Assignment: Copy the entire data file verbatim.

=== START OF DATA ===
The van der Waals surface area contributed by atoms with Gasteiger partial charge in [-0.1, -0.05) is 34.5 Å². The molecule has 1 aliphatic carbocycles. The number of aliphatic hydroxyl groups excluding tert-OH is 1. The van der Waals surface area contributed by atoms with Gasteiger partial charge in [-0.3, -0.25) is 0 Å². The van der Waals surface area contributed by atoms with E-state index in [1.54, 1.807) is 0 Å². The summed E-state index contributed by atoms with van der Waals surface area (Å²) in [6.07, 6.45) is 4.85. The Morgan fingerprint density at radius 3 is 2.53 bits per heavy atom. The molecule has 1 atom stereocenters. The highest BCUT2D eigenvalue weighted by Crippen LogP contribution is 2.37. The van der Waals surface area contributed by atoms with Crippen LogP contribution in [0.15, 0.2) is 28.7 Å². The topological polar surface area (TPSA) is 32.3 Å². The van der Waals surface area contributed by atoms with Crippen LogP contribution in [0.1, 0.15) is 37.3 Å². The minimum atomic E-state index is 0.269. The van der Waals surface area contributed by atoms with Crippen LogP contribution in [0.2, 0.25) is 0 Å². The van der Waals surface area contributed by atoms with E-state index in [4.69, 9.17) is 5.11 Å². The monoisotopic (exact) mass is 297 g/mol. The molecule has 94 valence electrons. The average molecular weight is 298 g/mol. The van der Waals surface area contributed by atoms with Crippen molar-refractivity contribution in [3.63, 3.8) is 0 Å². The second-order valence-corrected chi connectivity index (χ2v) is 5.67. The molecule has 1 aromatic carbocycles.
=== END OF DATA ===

The van der Waals surface area contributed by atoms with Gasteiger partial charge in [-0.1, -0.05) is 34.5 Å². The molecule has 1 aliphatic carbocycles. The number of aliphatic hydroxyl groups excluding tert-OH is 1. The van der Waals surface area contributed by atoms with Gasteiger partial charge in [-0.3, -0.25) is 0 Å². The van der Waals surface area contributed by atoms with E-state index in [1.54, 1.807) is 0 Å². The summed E-state index contributed by atoms with van der Waals surface area (Å²) in [6.07, 6.45) is 4.85. The Morgan fingerprint density at radius 3 is 2.53 bits per heavy atom. The molecule has 1 atom stereocenters. The highest BCUT2D eigenvalue weighted by Crippen LogP contribution is 2.37. The van der Waals surface area contributed by atoms with Crippen LogP contribution in [0.15, 0.2) is 28.7 Å². The topological polar surface area (TPSA) is 32.3 Å². The van der Waals surface area contributed by atoms with Crippen LogP contribution in [0.1, 0.15) is 37.3 Å². The minimum atomic E-state index is 0.269. The van der Waals surface area contributed by atoms with Crippen LogP contribution in [0.2, 0.25) is 0 Å². The van der Waals surface area contributed by atoms with E-state index in [4.69, 9.17) is 5.11 Å². The monoisotopic (exact) mass is 297 g/mol. The molecule has 94 valence electrons. The average molecular weight is 298 g/mol. The van der Waals surface area contributed by atoms with Crippen molar-refractivity contribution in [3.63, 3.8) is 0 Å². The second-order valence-corrected chi connectivity index (χ2v) is 5.67. The molecule has 1 aromatic carbocycles.